CRNAs. Hospitals and clinics are appreciating more and more the high quality and value nurse anesthesia services can offer them. This is a busy time in our industry as we work hard to secure practice rights and to provide additional research that demonstrates our exceptional quality outcomes that match other provider types. My role at NAMe is chairman of the board of managers. I set the agendas and gather committee reports and facility reports from committee and group chairs so that the board can be informed about everything going on within the company and the various practices. Like all the board members, there is always another email to read or project to research. I bring issues to the board that the associates bring to me. My goal is for great communication within the NAMe team. Though it takes a tremendous amount of time, I do find it rewarding.

Q. You have served your fellow Maine CRNAs during your time on the MEANA Board of Directors, including your service as president. Was there a dominant issue you dealt with as president?

A. I am embarrassed to say that of all the recent presidents, I think I had the tamest term. And, I am THANKFUL for that–timing is EVERYTHING! I had to write some letters to the board of dentistry about language they were looking at and I actively sought PAC contributions as we tried to get online donations set up, which never really hit the mark. I think my greatest contribution during my presidency was slightly revamping the board meeting format and diligently working on the bylaws that were dated and didn’t reflect how MeANA truly functioned. Stacey Whittington, president-elect at the time and James Husson, chair of the bylaw’s committee, spent many hours on this with me. Since my presidency, that work has continued and MEANA is many-times stronger and a more organized entity.

Q. What do you see as the biggest issue for Maine CRNAs in the next decade?

A. I think it is critical for Maine CRNAs to be reclassified as Licensed Independent Practitioners (LIPs). Currently, Blue Cross will not reimburse for CRNA services because we are”dependent.” That hurts small hospitals and clinics that do not employ an ACT model of care delivery. Though other insurance companies do reimburse, orders need co-signatures. It is ridiculous to me that a CRNA can’t get a required lab test reimbursed by an insurance company if it isn’t co-signed. Being classified as a LIP would solve that. So, that is not only a big issue for us, but for every hospital and clinic in the state. Another substantial issue is simply being able to recruit enough talent to our state. Years ago there might have been 300 ads on Gaswork….now there are 1300. Maine citizens need continued access to high quality anesthesia care provided by CRNAs. But, we need to get that talent to come to Maine to assure that care in the future.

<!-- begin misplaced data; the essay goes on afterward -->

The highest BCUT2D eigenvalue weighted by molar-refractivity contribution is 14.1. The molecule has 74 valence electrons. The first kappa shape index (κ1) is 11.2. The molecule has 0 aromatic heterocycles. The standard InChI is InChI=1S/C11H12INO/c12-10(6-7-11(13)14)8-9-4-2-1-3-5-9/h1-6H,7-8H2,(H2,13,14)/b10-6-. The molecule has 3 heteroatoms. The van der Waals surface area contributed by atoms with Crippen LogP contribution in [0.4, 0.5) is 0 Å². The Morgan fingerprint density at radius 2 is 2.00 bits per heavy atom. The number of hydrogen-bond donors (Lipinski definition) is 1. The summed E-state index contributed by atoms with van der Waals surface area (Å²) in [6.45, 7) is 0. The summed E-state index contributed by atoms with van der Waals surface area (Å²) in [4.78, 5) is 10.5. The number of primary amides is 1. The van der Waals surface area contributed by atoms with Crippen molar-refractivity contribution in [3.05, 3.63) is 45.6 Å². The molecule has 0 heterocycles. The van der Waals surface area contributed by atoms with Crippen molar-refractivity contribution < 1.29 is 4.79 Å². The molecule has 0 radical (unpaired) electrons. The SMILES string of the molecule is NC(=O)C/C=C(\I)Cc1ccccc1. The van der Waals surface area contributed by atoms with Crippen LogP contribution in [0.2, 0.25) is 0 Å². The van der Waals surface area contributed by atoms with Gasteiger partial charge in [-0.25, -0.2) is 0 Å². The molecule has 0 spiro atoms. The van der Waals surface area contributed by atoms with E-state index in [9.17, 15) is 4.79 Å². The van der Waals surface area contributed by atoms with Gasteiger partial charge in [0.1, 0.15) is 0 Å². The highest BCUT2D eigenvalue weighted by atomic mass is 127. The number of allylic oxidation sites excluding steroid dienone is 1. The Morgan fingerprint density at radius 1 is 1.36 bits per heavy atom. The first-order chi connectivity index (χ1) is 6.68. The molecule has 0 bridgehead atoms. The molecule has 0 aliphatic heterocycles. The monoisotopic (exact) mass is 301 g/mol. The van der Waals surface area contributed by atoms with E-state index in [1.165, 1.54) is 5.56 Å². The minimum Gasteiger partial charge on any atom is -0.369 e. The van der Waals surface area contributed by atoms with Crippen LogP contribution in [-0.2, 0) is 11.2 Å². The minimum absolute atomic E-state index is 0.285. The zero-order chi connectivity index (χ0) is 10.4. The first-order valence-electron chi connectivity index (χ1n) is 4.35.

Q. You are the most traveled person I know! Who else visits Australia for a long weekend? Favorite place you’ve been and place you would still most like to visit?

Unfair!!!!! I can’t answer it with just one place because I just CAN’T!!!

How about my top three? Bali: I loved the simplistic life lived in sheer beauty. From the Hindu Temples to the tiered rice fields, to the warm and beautiful people…it was wonderful.

Tanzania/Kenya/Uganda: Wow…just WOW! The amazing wildlife around every curve in the road, the stately giraffes, the trumpeting elephants with Mt. Kilimanjaro as the backdrop, the Silverback Gorillas, the unending varieties of birds, the cheetahs, leopards, and lions and the hippos. I cannot count how many times my breath was ‘taken away’ by the sights and sounds.

Costa Rica: It isn’t that Costa Rica was the most amazing place I have ever visited (but I did love it). It is because I was there for three weeks in nursing school in 1987. I lived with a family and had classes during the week and explored on the weekends. I was immersed in the culture and life of a different land where I didn’t speak the language, and I ate it up. I learned what we had in the USA was not what everybody has and it gave me the yearning to explore more. My number one ‘to-do’ is Antarctica. I am hoping I can pull that one off in 2018. Fingers crossed! I won’t be sitting home until then, my list of places to experience is plenty long!